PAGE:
Three members of the University of Chicago faculty were named as 2017 fellows of the American Association for the Advancement of Science. Fellows are elected by AAAS members for their scientifically or socially distinguished efforts to advance science and its applications.
Marcela Carena, a professor of physics and the Enrico Fermi Institute and the Kavli Institute for Cosmological Physics, was named “for distinguished contributions to high-energy particle field theory, especially detection of Higgs fields, supersymmetry, electroweak baryogenesis, dark matter and extra dimensions.”
Carena’s research explores the possible connections between particle physics, supersymmetry, unification and dark matter, including how to explain the matter-antimatter asymmetry observed in the universe using the Large Hadron Collider at CERN. Head of the Theoretical Physics Department at the Fermi National Accelerator Laboratory, she is a pioneer in exploring how the direct search for Higgs bosons at the Large Hadron Collider and the search for dark matter in deep underground experiments—such as the Deep Underground Neutrino Experiment currently underway at Fermilab—could complement one another.
Don Q. Lamb, the Robert A. Millikan Distinguished Service Professor of Astronomy and Astrophysics and the College, was named “for outstanding contributions to theoretical astrophysics, especially for seminal contributions to the understanding of supernovae and for leadership in the Sloan Digital Sky Survey.”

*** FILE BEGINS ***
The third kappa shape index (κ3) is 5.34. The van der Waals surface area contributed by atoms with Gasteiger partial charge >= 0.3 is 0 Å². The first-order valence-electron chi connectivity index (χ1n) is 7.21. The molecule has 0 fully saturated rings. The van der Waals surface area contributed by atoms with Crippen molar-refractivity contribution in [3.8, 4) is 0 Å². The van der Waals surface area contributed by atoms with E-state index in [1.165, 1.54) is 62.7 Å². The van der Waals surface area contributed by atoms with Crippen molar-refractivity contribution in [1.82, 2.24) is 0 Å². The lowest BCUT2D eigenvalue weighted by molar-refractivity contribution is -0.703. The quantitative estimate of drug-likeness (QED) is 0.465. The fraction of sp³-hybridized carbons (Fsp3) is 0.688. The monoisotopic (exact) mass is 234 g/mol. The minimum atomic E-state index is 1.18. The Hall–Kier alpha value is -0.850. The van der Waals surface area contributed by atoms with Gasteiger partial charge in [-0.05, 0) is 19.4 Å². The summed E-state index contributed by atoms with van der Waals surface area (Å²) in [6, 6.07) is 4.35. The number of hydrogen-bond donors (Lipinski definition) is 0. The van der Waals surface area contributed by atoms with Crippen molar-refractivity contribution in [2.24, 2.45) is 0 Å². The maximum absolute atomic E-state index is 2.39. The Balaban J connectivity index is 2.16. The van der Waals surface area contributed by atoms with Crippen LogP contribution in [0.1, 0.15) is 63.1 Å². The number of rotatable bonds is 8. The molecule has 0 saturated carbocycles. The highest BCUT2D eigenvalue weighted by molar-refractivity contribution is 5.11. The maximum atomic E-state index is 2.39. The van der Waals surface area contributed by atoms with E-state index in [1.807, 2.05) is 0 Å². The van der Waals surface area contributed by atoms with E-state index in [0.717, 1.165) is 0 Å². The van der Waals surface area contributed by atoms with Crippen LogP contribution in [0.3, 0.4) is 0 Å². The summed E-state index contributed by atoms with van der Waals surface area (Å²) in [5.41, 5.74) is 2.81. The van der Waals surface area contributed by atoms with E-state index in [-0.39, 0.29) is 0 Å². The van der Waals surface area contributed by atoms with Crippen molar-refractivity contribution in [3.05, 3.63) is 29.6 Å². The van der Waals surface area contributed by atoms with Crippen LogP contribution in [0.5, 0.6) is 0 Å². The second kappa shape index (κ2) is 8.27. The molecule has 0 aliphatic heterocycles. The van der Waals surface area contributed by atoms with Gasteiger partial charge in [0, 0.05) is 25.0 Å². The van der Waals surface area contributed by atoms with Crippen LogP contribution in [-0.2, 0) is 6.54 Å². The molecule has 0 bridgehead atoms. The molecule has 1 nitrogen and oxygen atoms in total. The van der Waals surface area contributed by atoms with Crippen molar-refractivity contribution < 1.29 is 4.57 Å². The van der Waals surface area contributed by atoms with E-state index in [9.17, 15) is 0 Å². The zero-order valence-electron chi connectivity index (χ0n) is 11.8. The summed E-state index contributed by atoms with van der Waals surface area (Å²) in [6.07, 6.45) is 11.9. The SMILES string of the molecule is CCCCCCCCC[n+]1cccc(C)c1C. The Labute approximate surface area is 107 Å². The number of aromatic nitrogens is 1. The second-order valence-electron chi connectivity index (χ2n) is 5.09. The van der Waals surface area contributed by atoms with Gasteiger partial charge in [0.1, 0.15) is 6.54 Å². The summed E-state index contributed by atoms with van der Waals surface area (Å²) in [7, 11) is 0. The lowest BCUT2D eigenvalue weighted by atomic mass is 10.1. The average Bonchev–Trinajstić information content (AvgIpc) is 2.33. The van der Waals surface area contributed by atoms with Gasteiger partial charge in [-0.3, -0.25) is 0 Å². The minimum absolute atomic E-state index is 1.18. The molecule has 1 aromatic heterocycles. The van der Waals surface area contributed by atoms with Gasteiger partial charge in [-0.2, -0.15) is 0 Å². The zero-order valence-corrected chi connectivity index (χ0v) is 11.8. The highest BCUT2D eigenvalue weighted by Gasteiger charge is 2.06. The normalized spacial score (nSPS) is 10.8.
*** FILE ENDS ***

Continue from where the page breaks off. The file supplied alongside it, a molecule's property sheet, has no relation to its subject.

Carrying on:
His research interests have included the properties of matter at high densities and temperatures, the evolution of white dwarfs and neutron stars, gamma-ray bursts, supernovae and most recently, experiments that use intense lasers to study the origin of the magnetic fields in the universe. He played a key role in founding the Sloan Digital Sky Survey and was the co-leader and Mission Scientist for the NASA High Energy Transient Explorer. Head of the Flash Center for Computational Science, Lamb is also affiliated with the Enrico Fermi Institute, the Energy Policy Institute of Chicago and the Harris School of Public Policy.
Panagiotis E. Souganidis, the Charles H. Swift Distinguished Service Professor of Mathematics, was named “for contributions to viscosity solutions, conservation laws, the theory of phase transitions, stochastic homogenization and stochastic partial differential equations.”
His areas of research include applied mathematics, analysis, ecology and evolution, stochastic analysis, partial differential equations and numerical analysis.
The American Association for the Advancement of Science is the world’s largest general scientific society and publisher of the journal Science. AAAS was founded in 1848, and includes 254 affiliated societies and academies of science.
The new fellows will receive their honors in February 2018 at AAAS’ annual meeting in Austin, Texas.